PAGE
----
Tears, Encomia As Classic FM’s Sly Is Buried | Independent Newspapers Limited
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Tears, Encomia As Classic FM’s Sly Is Buried

Posted: May 8, 2015 at 7:10 pm   /   by   /   comments (0)

By Lukmon Akintola, Lagos

Sly“Gone too soo,” is a phrase often heard and seen in prints when death strikes the young and young at heart.
For Classic FM’s On-Air Personality (AOP), Sylvester Ojigbede, popularly known as ‘Sly’, the situation is no different, as the phrase was almost on every T-Shirt worn at the Atan Cemetery, Ikoyi, Lagos State, on Friday, May 8, 2015, as his remains were laid to rest at exactly 12. 30 pm amidst tears.
Sly, a celebrated AOP, who is survived by a wife and two children, died on Monday, May 4, having secretly struggled for years with a back related illness that affected his spinal cord.
Prior to his internment at the Atan  Cemetery, a funeral mass held at Our Lady of Perpetual Help, Catholic Church, 14 Musa Yar’Adua Street, off Kofo Abayomi Street, Victoria Island, Lagos.
While Ojigbede’s wife, brothers, sisters and children controlled their emotion throughout the funeral service, it was not the same at his graveside, as the emotion was just too much to control leading to rain of tears.
His colleagues were also not left out, as several ladies who could not bear the emotion ragging through them were seen leaning on friends, while most of the men clutched handkerchiefs.
Although efforts to speak with family members of the deceased were unsuccessful, his colleagues who spoke with Daily Independent spoke highly of Sly.
Oladotun Kayode, an AOP with Cool FM said: “I came because we do the same kind of job, we are colleagues. I met him once or twice. We are talking of one of the veterans in the industry. What we do now is what we learnt from people like him. He is a great guy.”
Asked if he was going to miss Sly, Dotun said: “It is not about him, but his work and everything; he is gone. Sometimes when somebody dies, you may find a replacement, but some people can’t do better than what it is. Sly definitely touched lives, he sure did,” Dotun concluded, saying it would be a good thing if the establishment where Sly worked could keep his salary going so that his kids can grow up to a certain stage before they can start thinking of paying school fees.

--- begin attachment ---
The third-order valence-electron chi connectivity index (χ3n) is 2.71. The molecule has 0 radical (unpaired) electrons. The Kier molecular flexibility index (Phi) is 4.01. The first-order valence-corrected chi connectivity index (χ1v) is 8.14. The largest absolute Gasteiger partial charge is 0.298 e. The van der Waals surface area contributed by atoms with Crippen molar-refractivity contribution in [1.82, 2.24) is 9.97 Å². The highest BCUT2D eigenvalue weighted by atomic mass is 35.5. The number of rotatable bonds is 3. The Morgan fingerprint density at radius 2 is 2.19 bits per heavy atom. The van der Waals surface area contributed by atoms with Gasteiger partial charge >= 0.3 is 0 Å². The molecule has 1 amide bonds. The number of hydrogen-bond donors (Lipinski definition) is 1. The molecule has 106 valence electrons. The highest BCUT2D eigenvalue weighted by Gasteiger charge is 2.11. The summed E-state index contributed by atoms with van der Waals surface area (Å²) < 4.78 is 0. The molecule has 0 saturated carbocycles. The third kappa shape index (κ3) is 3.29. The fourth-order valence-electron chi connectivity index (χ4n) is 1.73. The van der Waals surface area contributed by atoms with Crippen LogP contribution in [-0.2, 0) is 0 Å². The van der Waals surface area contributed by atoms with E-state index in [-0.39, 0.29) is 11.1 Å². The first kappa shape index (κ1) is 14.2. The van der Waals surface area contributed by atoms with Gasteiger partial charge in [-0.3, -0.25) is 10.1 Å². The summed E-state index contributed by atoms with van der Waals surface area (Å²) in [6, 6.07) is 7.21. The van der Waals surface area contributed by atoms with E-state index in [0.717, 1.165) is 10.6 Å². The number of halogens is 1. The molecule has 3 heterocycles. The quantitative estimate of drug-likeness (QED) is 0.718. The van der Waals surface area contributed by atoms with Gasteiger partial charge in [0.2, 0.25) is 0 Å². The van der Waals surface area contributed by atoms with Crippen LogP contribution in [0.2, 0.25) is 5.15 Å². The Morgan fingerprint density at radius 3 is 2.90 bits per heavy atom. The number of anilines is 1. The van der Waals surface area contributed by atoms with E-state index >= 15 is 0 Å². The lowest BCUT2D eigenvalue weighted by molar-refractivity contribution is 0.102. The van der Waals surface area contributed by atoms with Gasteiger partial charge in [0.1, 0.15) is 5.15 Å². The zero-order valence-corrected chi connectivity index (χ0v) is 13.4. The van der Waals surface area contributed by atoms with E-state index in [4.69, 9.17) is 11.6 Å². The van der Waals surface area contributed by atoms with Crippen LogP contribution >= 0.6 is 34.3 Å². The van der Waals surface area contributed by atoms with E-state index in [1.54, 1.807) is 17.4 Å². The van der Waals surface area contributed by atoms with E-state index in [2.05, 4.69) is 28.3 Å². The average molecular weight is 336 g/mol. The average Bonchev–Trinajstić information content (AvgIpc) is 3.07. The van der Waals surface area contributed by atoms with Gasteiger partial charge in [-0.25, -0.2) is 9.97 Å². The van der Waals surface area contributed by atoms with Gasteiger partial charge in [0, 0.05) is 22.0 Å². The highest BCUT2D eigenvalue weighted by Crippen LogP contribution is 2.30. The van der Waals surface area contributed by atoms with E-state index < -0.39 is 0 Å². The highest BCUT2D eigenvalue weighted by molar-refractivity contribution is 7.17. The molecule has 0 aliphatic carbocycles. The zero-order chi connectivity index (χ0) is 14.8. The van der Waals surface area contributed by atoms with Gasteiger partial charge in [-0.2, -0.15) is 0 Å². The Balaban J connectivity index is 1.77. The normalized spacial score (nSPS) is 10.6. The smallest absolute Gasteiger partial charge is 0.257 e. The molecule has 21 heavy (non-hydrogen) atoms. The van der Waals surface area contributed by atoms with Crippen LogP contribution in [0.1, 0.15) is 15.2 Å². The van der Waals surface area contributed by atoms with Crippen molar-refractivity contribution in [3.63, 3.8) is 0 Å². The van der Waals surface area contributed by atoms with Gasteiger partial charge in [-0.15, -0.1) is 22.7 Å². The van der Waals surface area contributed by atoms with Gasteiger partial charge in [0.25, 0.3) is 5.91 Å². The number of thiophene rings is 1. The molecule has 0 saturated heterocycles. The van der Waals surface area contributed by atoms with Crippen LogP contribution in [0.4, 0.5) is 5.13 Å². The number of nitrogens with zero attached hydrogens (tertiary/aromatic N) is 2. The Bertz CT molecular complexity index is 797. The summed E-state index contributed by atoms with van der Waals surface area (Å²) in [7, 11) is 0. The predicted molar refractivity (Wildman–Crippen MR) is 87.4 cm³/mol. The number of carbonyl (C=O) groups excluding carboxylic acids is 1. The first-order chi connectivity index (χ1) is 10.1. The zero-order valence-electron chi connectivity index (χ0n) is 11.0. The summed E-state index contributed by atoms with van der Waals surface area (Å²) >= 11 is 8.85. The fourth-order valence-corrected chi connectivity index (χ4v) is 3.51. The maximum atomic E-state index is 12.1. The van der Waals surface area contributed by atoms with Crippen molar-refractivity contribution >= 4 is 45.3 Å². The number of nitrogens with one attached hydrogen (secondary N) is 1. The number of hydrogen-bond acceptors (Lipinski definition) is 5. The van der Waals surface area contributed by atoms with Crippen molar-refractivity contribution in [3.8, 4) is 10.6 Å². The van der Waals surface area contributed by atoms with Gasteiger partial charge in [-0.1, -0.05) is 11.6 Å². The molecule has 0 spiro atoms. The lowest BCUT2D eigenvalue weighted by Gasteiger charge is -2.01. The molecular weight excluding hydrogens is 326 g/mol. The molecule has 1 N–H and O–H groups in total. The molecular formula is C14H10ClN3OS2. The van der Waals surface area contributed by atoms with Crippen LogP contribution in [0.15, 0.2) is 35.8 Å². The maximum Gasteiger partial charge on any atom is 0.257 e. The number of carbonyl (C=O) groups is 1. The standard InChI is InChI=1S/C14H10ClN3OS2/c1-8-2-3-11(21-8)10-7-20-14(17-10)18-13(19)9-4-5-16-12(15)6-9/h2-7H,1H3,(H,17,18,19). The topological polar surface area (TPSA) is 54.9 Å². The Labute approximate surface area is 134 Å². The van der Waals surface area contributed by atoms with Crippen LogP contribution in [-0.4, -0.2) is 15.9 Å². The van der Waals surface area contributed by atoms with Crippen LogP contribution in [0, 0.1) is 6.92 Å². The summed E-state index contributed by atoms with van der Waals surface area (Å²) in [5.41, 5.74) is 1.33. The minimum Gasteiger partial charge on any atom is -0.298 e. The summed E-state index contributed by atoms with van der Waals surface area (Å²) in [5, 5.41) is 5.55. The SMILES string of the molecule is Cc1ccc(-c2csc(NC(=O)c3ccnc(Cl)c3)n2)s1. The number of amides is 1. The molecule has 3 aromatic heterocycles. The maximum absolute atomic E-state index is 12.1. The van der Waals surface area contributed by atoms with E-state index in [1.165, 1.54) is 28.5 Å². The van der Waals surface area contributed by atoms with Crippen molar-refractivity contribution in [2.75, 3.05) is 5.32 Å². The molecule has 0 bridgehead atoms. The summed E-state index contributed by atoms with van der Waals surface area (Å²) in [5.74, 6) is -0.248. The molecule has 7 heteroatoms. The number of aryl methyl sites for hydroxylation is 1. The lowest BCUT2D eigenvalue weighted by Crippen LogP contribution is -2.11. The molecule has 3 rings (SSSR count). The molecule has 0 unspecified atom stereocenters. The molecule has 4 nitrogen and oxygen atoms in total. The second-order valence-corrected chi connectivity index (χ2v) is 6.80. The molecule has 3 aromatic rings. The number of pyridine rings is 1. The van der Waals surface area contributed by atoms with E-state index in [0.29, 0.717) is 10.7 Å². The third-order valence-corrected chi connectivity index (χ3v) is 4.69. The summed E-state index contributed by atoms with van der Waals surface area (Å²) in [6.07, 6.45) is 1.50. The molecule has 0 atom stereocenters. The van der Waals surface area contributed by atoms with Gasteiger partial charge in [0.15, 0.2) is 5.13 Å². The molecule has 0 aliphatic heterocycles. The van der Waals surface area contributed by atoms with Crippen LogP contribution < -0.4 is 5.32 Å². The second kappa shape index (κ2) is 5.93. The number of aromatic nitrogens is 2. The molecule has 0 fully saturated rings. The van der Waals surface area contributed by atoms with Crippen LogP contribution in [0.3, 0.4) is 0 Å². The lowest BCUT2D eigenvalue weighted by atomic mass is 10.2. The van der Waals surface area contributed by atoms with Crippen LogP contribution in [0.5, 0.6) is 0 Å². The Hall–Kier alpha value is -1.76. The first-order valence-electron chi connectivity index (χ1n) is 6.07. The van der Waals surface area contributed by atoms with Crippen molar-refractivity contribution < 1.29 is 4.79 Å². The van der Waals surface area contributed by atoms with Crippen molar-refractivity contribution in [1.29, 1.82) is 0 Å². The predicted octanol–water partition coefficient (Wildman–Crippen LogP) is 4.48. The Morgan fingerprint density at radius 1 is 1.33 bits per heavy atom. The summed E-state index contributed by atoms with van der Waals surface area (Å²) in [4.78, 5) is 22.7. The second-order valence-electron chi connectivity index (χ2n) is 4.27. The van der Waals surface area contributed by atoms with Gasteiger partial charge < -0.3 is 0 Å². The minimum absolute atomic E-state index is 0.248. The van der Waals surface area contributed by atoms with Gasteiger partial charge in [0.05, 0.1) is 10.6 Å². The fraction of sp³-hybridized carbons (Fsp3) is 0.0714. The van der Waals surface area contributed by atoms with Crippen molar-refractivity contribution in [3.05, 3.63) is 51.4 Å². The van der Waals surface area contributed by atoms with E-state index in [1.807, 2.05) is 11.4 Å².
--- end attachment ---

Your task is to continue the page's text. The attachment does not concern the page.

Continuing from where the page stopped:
According to him, sometimes you work for big entities and there is no Plan B, and when somebody dies, it becomes a different thing altogether.
DJ Abass, one of Sly’s closest friends also spoke about the deceased.  His words: “Sly meant so much to me. He was a good friend and a brother. I liked him because he always knew what he was doing. In the industry, if you count three people, you will be able to put Sly somewhere among those who are really in the business. “He encourages people to come close to him and even if you don’t know what he is doing, he gives you the opportunity to come in and makes sure you get up to speed. He was someone worth associating with. A lot of people will miss him.”
DJ Abass further said: “Sly’s Saturday Show will continue, but one thing which will be missed is his voice and style.”
Comedian, Ajebo also added his voice to the topic of discuss. He told us about the nature of his relationship with the deceased. According to him, “Sly was a colleague who did the Morning Show. He was a very good guy who always knew the right words to tell you to encourage you.
“I have had shows where I performed and he came up to me on stage and you know the kind of inspiration that will give you. He just had a way of making you feel good about yourself. “He was an all-people’s person and a guy who would step into the room and everybody starts smiling. He always had something to say that would make you happy. He was a great guy and he will surely be missed.
“The radio will miss him; the radio will not remain the same without Sly. Classic FM will not be the same without Sly because with him the station was a force and without him it will be very difficult. He will always be in our heart, Ajebo said.
Till his death, Sly was in charge of the Morning Show, which ran between  6.am to 11.am, Mondays to Thursdays as well as the 6 a.m. to 12 noon, Classic X-Press on Saturdays on the Urban FM station.